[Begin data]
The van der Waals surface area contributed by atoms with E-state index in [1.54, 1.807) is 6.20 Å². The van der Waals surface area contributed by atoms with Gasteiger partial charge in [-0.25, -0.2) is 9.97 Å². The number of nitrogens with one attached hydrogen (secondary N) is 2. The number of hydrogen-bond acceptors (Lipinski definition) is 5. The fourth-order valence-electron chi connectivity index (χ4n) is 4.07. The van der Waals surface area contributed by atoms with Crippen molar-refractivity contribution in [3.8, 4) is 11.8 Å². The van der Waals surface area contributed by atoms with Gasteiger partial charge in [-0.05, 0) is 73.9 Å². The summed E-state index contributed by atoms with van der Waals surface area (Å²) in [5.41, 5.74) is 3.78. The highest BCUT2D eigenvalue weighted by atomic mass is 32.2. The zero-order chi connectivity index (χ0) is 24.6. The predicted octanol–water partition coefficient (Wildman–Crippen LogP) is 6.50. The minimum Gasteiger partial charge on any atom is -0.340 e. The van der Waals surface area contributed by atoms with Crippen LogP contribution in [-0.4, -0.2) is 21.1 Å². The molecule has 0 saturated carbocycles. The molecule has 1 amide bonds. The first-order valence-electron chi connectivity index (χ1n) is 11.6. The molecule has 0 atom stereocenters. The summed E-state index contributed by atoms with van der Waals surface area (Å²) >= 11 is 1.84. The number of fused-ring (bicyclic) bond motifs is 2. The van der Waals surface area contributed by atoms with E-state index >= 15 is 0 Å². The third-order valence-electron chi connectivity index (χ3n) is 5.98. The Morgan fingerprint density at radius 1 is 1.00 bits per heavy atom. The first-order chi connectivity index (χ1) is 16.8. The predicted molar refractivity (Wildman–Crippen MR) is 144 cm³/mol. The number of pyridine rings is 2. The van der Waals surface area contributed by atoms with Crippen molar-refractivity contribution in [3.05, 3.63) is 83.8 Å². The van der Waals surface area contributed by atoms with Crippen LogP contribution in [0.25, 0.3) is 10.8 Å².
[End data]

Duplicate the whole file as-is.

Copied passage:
The van der Waals surface area contributed by atoms with E-state index in [1.54, 1.807) is 6.20 Å². The van der Waals surface area contributed by atoms with Gasteiger partial charge in [-0.25, -0.2) is 9.97 Å². The number of nitrogens with one attached hydrogen (secondary N) is 2. The number of hydrogen-bond acceptors (Lipinski definition) is 5. The fourth-order valence-electron chi connectivity index (χ4n) is 4.07. The van der Waals surface area contributed by atoms with Crippen molar-refractivity contribution in [3.8, 4) is 11.8 Å². The van der Waals surface area contributed by atoms with Gasteiger partial charge in [-0.05, 0) is 73.9 Å². The summed E-state index contributed by atoms with van der Waals surface area (Å²) in [5.41, 5.74) is 3.78. The highest BCUT2D eigenvalue weighted by atomic mass is 32.2. The zero-order chi connectivity index (χ0) is 24.6. The predicted octanol–water partition coefficient (Wildman–Crippen LogP) is 6.50. The minimum Gasteiger partial charge on any atom is -0.340 e. The van der Waals surface area contributed by atoms with Crippen LogP contribution in [-0.4, -0.2) is 21.1 Å². The molecule has 0 saturated carbocycles. The molecule has 1 amide bonds. The first-order valence-electron chi connectivity index (χ1n) is 11.6. The molecule has 0 atom stereocenters. The summed E-state index contributed by atoms with van der Waals surface area (Å²) >= 11 is 1.84. The number of fused-ring (bicyclic) bond motifs is 2. The van der Waals surface area contributed by atoms with E-state index >= 15 is 0 Å². The third-order valence-electron chi connectivity index (χ3n) is 5.98. The Morgan fingerprint density at radius 1 is 1.00 bits per heavy atom. The first-order chi connectivity index (χ1) is 16.8. The predicted molar refractivity (Wildman–Crippen MR) is 144 cm³/mol. The number of pyridine rings is 2. The van der Waals surface area contributed by atoms with Crippen molar-refractivity contribution in [3.05, 3.63) is 83.8 Å². The van der Waals surface area contributed by atoms with Crippen LogP contribution in [0.25, 0.3) is 10.8 Å².